3.3. Viral Treatment for IBS and Future Directions

A cocktail of phages is reported to relieve colitis symptoms in a mouse model [156], but little is known about the viral treatment for IBS. However, reducing Lactobacillus virus is a potential target for IBS treatment. As Lactobacillus virus increases in IBS-C [132] and its host, Lactobacillus brevis, has been used to improve the quality of life of IBS patients [157,158], reducing the virus may be another way to show the beneficial effect.
Additionally, viruses can regulate the immune state to benefit IBS patients. After acute herpesvirus infection, the virus enters a chronic latency situation, which can persist throughout the host’s life. It increases the level of IFN-γ and systemically activates macrophages to maintain a better immune state [159], which is a reestablished symbiotic homeostasis between the host and the virus. Meanwhile, IFN promotes epithelial regeneration after colitis [160] and radiation-induced [161] intestinal injury in a mouse model, suggesting that mildly increasing IFN can benefit IBS patients. However, these treatments will also bring possible side effects of excessive immune activation or cytokine storms. Therefore, longitudinal metagenomic research and clinical trials are required to assess their potential benefits and losses.
To date, much work about the virome in IBS still needs to be done. First, it is vital to develop more accurate and convenient sequencing technology and improve the enterovirus annotation database to better identify and analyze the viruses. Second, the association between viruses and the host in IBS patients is vague, but it is worth further exploring whether and how the viruses arouse IBS symptoms. Finally, further understanding and utilizing the interaction between viruses and bacteria or fungi is of value in restoring intestinal homeostasis of IBS patients, such as lysing pathogens and transferring antipathogen properties to commensal bacteria by certain viruses.

4. Archaeome

Archaea are originally found in various extreme natural ecosystems and represent the limits of life on this planet. However, they can also live in a gentle environment, including oceans, marshlands, and paddy fields, and be stable commensals of skin and human digestive tracts [162,163]. Although archaea only account for a small fraction of the intestinal flora (0.05–0.8%), it has been gradually found that they are involved in immune modulation, methanogenesis, trimethylamine metabolism, and transformation of heavy metals [18,162,164]. Methanogens are the main archaea (approximately 90%) in the human gastrointestinal tract [165], which physiologically convert hydrogen, acetic acid, or methyl compounds into methane. Genus Methanobrevibacter and Methanosphaera of order Methanobacteriales are the predominant methanogens in the human intestine [162]. Methanogens, mainly in the colon, have stable biofilm and their ability to acquire the nitrogen nutrients is much stronger than that of other microbes. At present, detection methods of archaea mainly include cultivation, qPCR, and 16S rRNA sequencing, but there are no specific protocols or primers targeting archaea [166,167]. Metagenomic sequencing would be a better choice, but it is also not accurate or specific enough. Limited detection methods make it challenging to research archaea.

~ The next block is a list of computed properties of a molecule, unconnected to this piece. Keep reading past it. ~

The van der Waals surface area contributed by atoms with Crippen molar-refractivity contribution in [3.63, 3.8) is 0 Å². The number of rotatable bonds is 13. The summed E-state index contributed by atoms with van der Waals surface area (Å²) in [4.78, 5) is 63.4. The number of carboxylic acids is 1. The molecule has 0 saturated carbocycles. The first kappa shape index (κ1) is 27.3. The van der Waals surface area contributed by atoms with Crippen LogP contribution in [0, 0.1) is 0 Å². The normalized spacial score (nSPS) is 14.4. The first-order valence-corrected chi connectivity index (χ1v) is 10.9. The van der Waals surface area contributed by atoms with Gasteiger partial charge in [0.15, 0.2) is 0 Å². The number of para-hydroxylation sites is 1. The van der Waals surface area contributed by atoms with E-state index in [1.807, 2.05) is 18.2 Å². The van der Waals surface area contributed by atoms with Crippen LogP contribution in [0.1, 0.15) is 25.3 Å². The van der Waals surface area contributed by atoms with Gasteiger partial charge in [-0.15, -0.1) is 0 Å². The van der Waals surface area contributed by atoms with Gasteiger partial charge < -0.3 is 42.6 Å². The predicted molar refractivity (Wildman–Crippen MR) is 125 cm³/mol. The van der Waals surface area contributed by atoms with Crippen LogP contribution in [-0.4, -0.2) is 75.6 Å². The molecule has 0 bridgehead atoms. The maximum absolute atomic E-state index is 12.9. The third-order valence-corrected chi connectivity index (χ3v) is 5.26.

4.1. Archaeome Alteration in IBS

More evidence shows that the abundance of Methanobrevibacter smithii in IBS patients is higher than that in healthy subjects (Table 3) [9,168,169,170,171], while other studies report decreased abundance of Methanobrevibacter, Methanobacteriaceae, and Methanobacteria in the patients [7,15,172,173,174] or suggest no difference in abundance of Methanobacteriales between IBS and the controls [9]. Notably, most studies support that methanogens play a greater role in IBS-C than IBS-D as more IBS-C patients have Methanobacteriales [9] and Methanobrevibacter [7] than IBS-D patients [7]. Copies of M. smithii in IBS-C are significantly greater than those in IBS-D [170]. In general, methanogens seem to play a role in IBS, especially IBS-C, but this needs to be verified in larger populations.

4.2. The Effect of Methanogens on IBS